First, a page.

Can Radiofrequency Rhizotomy Reduce Neck and Back Pain?

Question: I've had chronic back and neck pain for some time. I've been diagnosed with degenerative disc disease, a bulging disc, and bone spurs in my neck. I've had epidural steroid injections, physical therapy, and massage. My doctor now wants to try a nerve block for my lower back. He explained to me that it will narrow the problem down, and then he can burn the nerves using radiofrequency rhizotomy. Is this temporary? Do the nerves grow back?
—San Jose, CA

Older man trying to get up with a cane, having a very painful expressionAnswer: Chronic neck and back pain are extremely common, but how you treat chronic pain can vary greatly. Nerve blocks and radiofrequency rhizotomy are just 2 treatment options on the neck and back pain treatment spectrum.

Numerous factors play a role in your symptoms: Degenerative disc disease, bulging discs, and bone spurs (called osteophytes) can certainly all cause pain. It sounds like the majority of your symptoms are neck-related. And although you can also have spinal stenosis and pinching of the nerves in your neck, I don't think this is what's happening in your case.

Most patients with your symptoms find pain relief with physical therapy, massage, epidural steroid injections, and medications. However, that doesn't mean that they work for everyone. Also remember, we all experience pain a little differently, which means that you—as with many other people with chronic neck and back pain—may need something more than these treatment options.

As you mentioned, you've already tried less invasive treatments, such as physical therapy. But because those treatments didn't work for you, your doctor recommended a nerve block and radiofrequency rhizotomy as the next step.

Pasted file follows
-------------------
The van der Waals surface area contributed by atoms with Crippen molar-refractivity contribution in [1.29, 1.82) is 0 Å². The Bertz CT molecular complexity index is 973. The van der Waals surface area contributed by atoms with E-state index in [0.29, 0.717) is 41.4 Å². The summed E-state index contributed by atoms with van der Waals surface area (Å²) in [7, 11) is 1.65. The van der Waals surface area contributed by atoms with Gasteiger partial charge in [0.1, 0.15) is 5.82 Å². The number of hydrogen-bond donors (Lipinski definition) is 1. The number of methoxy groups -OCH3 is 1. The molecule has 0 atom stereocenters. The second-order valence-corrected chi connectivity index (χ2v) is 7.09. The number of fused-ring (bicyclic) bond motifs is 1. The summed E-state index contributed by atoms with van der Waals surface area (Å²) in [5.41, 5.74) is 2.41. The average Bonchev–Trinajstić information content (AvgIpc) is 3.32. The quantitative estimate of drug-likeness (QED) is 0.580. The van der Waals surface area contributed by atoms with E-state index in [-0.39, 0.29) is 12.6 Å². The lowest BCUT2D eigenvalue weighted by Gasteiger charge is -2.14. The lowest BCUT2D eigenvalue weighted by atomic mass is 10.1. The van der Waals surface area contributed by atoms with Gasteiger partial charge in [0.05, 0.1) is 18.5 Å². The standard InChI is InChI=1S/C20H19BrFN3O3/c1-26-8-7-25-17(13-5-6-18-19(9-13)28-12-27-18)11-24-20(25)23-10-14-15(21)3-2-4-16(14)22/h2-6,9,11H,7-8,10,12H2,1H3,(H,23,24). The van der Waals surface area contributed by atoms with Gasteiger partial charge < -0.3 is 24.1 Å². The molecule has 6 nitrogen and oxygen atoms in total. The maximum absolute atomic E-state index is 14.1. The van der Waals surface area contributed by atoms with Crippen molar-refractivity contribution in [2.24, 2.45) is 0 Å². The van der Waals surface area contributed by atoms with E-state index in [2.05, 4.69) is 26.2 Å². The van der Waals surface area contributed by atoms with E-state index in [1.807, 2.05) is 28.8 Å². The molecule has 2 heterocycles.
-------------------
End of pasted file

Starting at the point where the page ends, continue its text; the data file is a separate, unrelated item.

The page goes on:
Many patients find pain relief with nerve blocks and radiofrequency rhizotomy, but as with other interventional pain management treatments, they don't work for everyone.

Nerve blocks are medication injections onto or near the nerves. Common medications that get injected are local anesthetics and steroids.

Below are some of the most common reasons nerve blocks are used.

  • Provide diagnostic information to help identify the source of your pain and other symptoms—this is what your doctor is trying to do with the nerve block he wants to try. He wants to figure out exactly which nerve it is that's causing the problem.
  • Control acute pain
  • Provide periods of pain relief by making nerve paths less sensitive

If your doctor finds that a trial nerve block injection helps reduce your pain temporarily, then he or she may use radiofrequency rhizotomy (also called radiofrequency ablation), which is a technique that involves deadening small nerves (called the medial branch) that give sensation to the joint.

If these small nerves are being compressed (pinched) by the facet joints, then they will send pain signals to the brain. By deadening them, the pain signals can't be sent.

Facet joints can also cause pain due to other spine conditions, such as arthritis. This procedure can help decrease those painful sensations.

Here's how radiofrequency rhizotomy works: During the procedure, a cannula (a small tube) and a needle are inserted into the area of the facet joints in the neck or low back, depending on the location of your pain. A small current of electricity produced by a radio wave is used to heat the nerve tissue. This kills the small nerves that provide sensation to the joint, decreasing pain signals from that area.

With radiofrequency rhizotomy, there is a possibility that the nerves will grow back. If that happens, it can occur within 6 to 12 months of the procedure. But for most patients, radiofrequency rhizotomy lasts longer than a medication injection or a nerve block.

Although it can be tricky to treat chronic neck and back pain, you may find pain relief with a nerve block and radiofrequency rhizotomy. These treatment options can help you manage your pain and allow you to increase your daily activities.